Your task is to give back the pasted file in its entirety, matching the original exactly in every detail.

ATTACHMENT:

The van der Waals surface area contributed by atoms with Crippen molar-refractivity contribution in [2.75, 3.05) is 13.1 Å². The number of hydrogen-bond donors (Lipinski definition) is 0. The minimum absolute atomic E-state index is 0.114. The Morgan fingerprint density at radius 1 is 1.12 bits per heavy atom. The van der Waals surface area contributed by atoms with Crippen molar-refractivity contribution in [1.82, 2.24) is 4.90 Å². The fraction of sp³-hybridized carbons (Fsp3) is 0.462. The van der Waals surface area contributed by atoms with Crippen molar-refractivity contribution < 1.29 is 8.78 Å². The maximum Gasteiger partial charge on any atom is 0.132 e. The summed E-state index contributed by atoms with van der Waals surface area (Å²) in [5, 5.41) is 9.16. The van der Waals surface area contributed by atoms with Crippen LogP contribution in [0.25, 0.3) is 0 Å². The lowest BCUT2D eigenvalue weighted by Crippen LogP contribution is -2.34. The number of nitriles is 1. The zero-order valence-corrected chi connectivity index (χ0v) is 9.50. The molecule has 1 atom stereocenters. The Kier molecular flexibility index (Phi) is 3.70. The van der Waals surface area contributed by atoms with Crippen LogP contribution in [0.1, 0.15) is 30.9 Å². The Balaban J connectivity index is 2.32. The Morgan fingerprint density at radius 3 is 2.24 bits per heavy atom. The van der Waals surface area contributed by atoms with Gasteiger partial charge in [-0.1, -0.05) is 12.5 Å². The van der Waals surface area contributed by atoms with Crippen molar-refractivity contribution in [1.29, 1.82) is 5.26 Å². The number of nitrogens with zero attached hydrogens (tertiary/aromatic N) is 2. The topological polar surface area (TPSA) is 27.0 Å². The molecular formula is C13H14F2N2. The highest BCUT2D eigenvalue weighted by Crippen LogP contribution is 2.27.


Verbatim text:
The van der Waals surface area contributed by atoms with Crippen molar-refractivity contribution in [2.75, 3.05) is 13.1 Å². The number of hydrogen-bond donors (Lipinski definition) is 0. The minimum absolute atomic E-state index is 0.114. The Morgan fingerprint density at radius 1 is 1.12 bits per heavy atom. The van der Waals surface area contributed by atoms with Crippen molar-refractivity contribution in [1.82, 2.24) is 4.90 Å². The fraction of sp³-hybridized carbons (Fsp3) is 0.462. The van der Waals surface area contributed by atoms with Crippen molar-refractivity contribution < 1.29 is 8.78 Å². The maximum Gasteiger partial charge on any atom is 0.132 e. The summed E-state index contributed by atoms with van der Waals surface area (Å²) in [5, 5.41) is 9.16. The van der Waals surface area contributed by atoms with Crippen LogP contribution in [0.25, 0.3) is 0 Å². The lowest BCUT2D eigenvalue weighted by Crippen LogP contribution is -2.34. The number of nitriles is 1. The zero-order valence-corrected chi connectivity index (χ0v) is 9.50. The molecule has 1 atom stereocenters. The Kier molecular flexibility index (Phi) is 3.70. The van der Waals surface area contributed by atoms with Crippen LogP contribution in [0.1, 0.15) is 30.9 Å². The Balaban J connectivity index is 2.32. The Morgan fingerprint density at radius 3 is 2.24 bits per heavy atom. The van der Waals surface area contributed by atoms with Gasteiger partial charge in [-0.1, -0.05) is 12.5 Å². The van der Waals surface area contributed by atoms with Crippen molar-refractivity contribution in [1.29, 1.82) is 5.26 Å². The number of nitrogens with zero attached hydrogens (tertiary/aromatic N) is 2. The topological polar surface area (TPSA) is 27.0 Å². The molecular formula is C13H14F2N2. The highest BCUT2D eigenvalue weighted by Crippen LogP contribution is 2.27.